There is significant amount of buzz and concern about PCI compliance with merchants. Merchants are particularly concerned when they hear of data breaches from household names like TJX Companies, OfficeMax, Boston Market, Barnes & Noble, Sports Authority or large sophisticated processors like Heartland Payment Systems. Perhaps more acutely, merchants are paying nuisance fees guised with names like PCI compliance or PCI non-compliance. And now many processors are offering PCI insurance in the event of a data breach. Like extended warranties, PCI insurance doesn’t make sense for most companies.  There are specific situations where PCI insurance is valuable but you should really understand your organization’s card data storage vulnerabilities and map those vulnerabilities with what PCI insurance covers.

This article covers the basics of PCI from a merchant perspective. We are NOT PCI experts so for specific PCI questions or compliance issues, ask your payment processor.


PCI DSS stands for Payment Card Industry Data Security Standards. For merchants PCI compliance means that they need to adhere to 12 data security standards as outlined in Table 1. These standards are defined by PCI Security Standards Council, an organization founded by American Express, Discover Financial Services, JCB International, MasterCard Worldwide, and Visa, Inc.

These 12 requirements are not equally relevant for all merchants. For instance, a small merchant with a Hypercom T7Plus terminal probably just needs to focus on requirements 7, 9, and 12 because they do not store card data, have a network to secure and monitor, etc.


Build and Maintain a Secure Network
Requirement 1: Install and maintain a firewall configuration to protect cardholder data
Requirement 2: Do not use vendor-supplied defaults for system passwords and other security parameters
Protect Cardholder Data
Requirement 3: Protect stored cardholder data
Requirement 4: Encrypt transmission of cardholder data across open, public networks
Maintain a Vulnerability Management Program
Requirement 5: Use and regularly update anti-virus software
Requirement 6: Develop and maintain secure systems and applications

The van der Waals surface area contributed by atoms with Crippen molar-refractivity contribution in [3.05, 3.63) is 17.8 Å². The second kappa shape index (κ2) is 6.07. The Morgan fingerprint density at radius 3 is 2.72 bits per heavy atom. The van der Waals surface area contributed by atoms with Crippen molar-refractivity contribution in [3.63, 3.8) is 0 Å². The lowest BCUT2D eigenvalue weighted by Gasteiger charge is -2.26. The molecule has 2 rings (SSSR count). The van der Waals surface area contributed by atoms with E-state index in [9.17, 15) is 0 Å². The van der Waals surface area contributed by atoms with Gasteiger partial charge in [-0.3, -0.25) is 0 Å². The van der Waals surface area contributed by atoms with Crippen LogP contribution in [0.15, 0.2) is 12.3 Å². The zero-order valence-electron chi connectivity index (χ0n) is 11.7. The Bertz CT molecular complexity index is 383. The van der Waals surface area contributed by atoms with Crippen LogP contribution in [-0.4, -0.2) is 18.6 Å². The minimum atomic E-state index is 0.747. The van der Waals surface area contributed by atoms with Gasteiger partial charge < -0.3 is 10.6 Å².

Implement Strong Access Control Measures
Requirement 7: Restrict access to cardholder data by business need-to-know
Requirement 8: Assign a unique ID to each person with computer access
Requirement 9: Restrict physical access to cardholder data
Regularly Monitor and Test Networks
Requirement 10: Track and monitor all access to network resources and cardholder data
Requirement 11: Regularly test security systems and processes
Maintain an Information Security Policy
Requirement 12: Maintain a policy that addresses information security

Merchant obligations under PCI vary based on size, as measured by the number of Visa transactions per year. See Table 2 for specific PCI requirements for each of the four merchant tiers. Over 90% of the merchants in the U.S. fall into Tier 4 and they simply have to 1) complete an annual Self-Assessment Questionnaire (SAQ ), 2) complete a quarterly network scan by Approved Scanning Vendor (ASV)…this is only applicable if a merchant’s Point-of-Sale system is connected to a wired or wireless computer network. Beyond these two validation requirements, there may be additional requirements from your payment processor.

Beyond fines from card networks, many payment processors are assessing merchants who do not comply with these requirements with monthly or quarterly fees per merchant location or account. We have many clients who were being charged $19.95 per month per account to $200 per year per account for non compliance. These fees can add up quickly…so it is definitely worthwhile to be PCI compliant.



  1. PCI standards are designed to protect credit/debit card data from unauthorized users
  2. PCI compliance does not guarantee security but it does minimize the probability of a system being compromised
  3. Here are useful breach statistics from Trustwave
    • 90%+ of compromises are from Level 4 merchants
    • 91% of compromises occurred through “always on” Internet connections
    • 68% of compromises occurred with card present merchants
  4. There are hard costs (fines from card networks) and soft costs (reputational damage, customer loss, etc.) from a data breach
  5. Work with your payment processor and make sure you are PCI compliant

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